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All items tagged with: Federal Government

New Legislation: Correcting Phoenix Salary Overpayments

Posted: January 15, 2019 By : Walter Harder & Evelyn Jacks
Posted in: Strategic Thinking , Federal Government, T4, Phoenix Payroll System, payroll errors, salary overpayment

It’s a potential administrative and tax filing nightmare. On January 15, the federal government introduced new draft legislation prompted by the debacle created by their Phoenix Payroll System. These changes are designed to reduce the burden on employees who are now required to repay amounts paid to them in error.

Uncertainty Lies Ahead in 2019: Tax, Benefit and Economic Changes

Posted: January 08, 2019 By : Evelyn Jacks & Beth Graddon
Posted in: Strategic Thinking , Personal Tax, CRA, Federal Government, Canada Pension Plan, CPP, finance canada, business tax, Canada Workers benefit, carbon tax, 2019 tax changes, 2019 economic forecast, tax facts 2019

Happy 2019! Welcome back to Knowledge Bureau Report and to what’s sure to be a fascinating year for interpreting tax and financial news, based on recent stock market volatility and significant tax change. It’s an election year, too, so broadly misunderstood tax reforms recently introduced will likely re-emerge for debate. What lies ahead for 2019? Here are just some of the facts Canadians should know.

Financial Pros Oppose Tax Credits for Journalism Donations

Posted: January 08, 2019
Posted in: Strategic Thinking , Federal Government, poll results, charitable donations, CE summits, tax proposals, budget 2018, Fall Economic Update, donations credit, journalism donations, non-profit journalism

One controversial change o in the the November 21, 2018 economic statement was the proposal to provide taxpayers with a charitable donation credit for monetary gifts to non-profit journalism organizations. We asked tax and financial professionals their opinion on this hot topic: 78% of those who responded to Knowledge Bureau Report’s December poll voted to oppose this measure, hands down, even at a giving time of year.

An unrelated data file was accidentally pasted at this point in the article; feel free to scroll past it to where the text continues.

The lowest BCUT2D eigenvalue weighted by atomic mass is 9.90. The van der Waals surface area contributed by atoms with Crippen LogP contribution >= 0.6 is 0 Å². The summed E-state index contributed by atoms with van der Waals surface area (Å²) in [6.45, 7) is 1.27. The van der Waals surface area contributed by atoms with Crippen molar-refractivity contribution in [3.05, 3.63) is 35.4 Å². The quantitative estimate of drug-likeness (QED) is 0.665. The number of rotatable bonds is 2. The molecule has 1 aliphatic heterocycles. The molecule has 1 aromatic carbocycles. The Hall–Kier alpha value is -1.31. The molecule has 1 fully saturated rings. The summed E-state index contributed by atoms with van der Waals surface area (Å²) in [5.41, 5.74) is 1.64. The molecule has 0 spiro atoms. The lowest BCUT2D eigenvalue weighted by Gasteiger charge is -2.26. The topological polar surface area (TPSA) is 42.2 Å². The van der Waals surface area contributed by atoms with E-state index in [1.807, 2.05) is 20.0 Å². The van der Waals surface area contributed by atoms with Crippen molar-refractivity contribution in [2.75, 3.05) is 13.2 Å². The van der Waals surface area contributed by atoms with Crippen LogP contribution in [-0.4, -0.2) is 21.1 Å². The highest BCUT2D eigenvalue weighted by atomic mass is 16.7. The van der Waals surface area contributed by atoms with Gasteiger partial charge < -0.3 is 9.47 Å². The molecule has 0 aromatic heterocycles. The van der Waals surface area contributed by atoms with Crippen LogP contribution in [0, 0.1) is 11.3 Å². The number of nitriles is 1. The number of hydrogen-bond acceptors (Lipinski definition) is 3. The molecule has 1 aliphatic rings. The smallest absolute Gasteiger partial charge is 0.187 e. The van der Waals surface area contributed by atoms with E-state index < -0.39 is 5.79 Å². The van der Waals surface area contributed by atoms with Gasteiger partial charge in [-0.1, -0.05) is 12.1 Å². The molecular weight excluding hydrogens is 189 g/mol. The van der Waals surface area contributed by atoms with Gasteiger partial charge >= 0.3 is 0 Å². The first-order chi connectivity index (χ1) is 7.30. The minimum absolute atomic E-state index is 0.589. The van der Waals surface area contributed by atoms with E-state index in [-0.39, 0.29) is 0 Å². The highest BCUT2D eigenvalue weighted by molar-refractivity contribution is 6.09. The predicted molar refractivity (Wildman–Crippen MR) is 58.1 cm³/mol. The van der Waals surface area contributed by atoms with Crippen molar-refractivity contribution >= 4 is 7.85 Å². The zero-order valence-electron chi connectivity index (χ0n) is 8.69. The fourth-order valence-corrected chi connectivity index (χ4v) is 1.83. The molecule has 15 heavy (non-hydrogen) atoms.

Breaking News: Canada Officially Introduces Climate Action Incentive Payments

Posted: December 19, 2018 By : Beth Graddon
Posted in: Strategic Thinking , Federal Government, Evelyn Jacks, tax deductions, tax incentives, budget 2018, Climate Action Incentive Payment, carbon tax, Bill C-86, Budget Implementation Act, climate change

On December 13, the second Budget Implementation Act was granted Royal Assent by the House of Commons*, thus giving the green light for Climate Action Incentive payments to offset new carbon taxation programs coming into effect April 1, 2019.

Donation Controversy: Tax Relief for Media

Posted: November 27, 2018 By: Evelyn Jacks By : Beth Graddon
Posted in: Strategic Thinking , Federal Government, tax deductions, tax education, Morneau, Fall Economic Update, media tax relief, tax incentives for media subscriptions, Canada free press, Canada news

Last week’s Fall Economic Statement featured updates to Canada’s economic outlook and corporate tax changes, specifically, the Capital Cost Allowance measures. However, the Finance Minister also proposed a controversial $595 million package to support Canada’s media sector, including tax breaks for those who subscribe to some online media outlets. 

Special Report on Taxation of Passive Income in Private Corporations

Posted: November 28, 2017 By: Evelyn Jacks
Posted in: Strategic Thinking , Tax Planning, Financial Literacy, Federal Government, knowledge bureau, financial education, tax reform, small business tax, tax proposals, Liberal government, Morneau, Minister of Finance, passive investment, Parliamentary Budget Office, PBO, corporate investment income, tax consultations, tax courses Evelyn Jacks

The tax take is much more significant than first thought. The Parliamentary Budget Officer (PBO) released a report on November 23, 2017, that suggests the revenue increase from proposed new taxes on passive income earned in a small business corporation will be as high as $6 Billion dollars annually by the time the full effects of the changes are implemented. This is much more than the initial $250 Million figure first suggested by the Department of Finance, and still only a best guess.